6/9/2017, 12:56 p.m.
The act, the most sweeping civil rights legislation in the nation’s history since the Reconstruction era, laid the foundation for future progressive legislation, including the Voting Rights Act of 1965.
After the March on Washington, he met with Dr. King and told him, “I have a dream.” Despite his earlier, well-documented reticence to broadly involve his administration in the growing struggle for equality, President Kennedy personally engaged with the civil rights leaders of his time, hosting Mr. Young and National Urban League President Henry Steeger III at the White House in 1962.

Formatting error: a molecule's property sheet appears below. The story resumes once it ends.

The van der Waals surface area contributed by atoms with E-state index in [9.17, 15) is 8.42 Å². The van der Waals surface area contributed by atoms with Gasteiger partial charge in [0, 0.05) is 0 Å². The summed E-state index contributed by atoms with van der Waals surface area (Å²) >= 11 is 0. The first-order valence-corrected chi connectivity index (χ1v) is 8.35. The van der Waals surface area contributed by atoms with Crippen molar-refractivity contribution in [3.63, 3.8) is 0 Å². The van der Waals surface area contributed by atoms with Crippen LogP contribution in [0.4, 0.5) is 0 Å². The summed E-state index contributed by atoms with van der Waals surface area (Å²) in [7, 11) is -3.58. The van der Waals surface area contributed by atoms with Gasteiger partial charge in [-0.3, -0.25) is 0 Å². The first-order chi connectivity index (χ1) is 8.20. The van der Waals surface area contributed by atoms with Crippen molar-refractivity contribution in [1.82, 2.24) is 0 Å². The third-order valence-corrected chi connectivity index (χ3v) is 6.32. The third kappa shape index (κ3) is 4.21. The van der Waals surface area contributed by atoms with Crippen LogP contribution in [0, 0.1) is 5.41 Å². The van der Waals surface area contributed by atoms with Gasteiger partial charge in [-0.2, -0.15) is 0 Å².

On May 29, we marked the centenary of President Kennedy’s birth. Whatever history has assigned to him as flaws, shortcomings and misdeeds, he believed our country could do better for all of its citizens, regardless of race, color or creed.
As we reflect on his enduring legacy, let us recommit ourselves to ensuring that his evolution and eventual stand on civil rights are more than words on a page in a dusty book, but a call to continued action and activism undergirded by the principle that “all men are created equal, and that the rights of every man are diminished when the rights of one man are threatened.”
The writer is president and CEO of the National Urban League.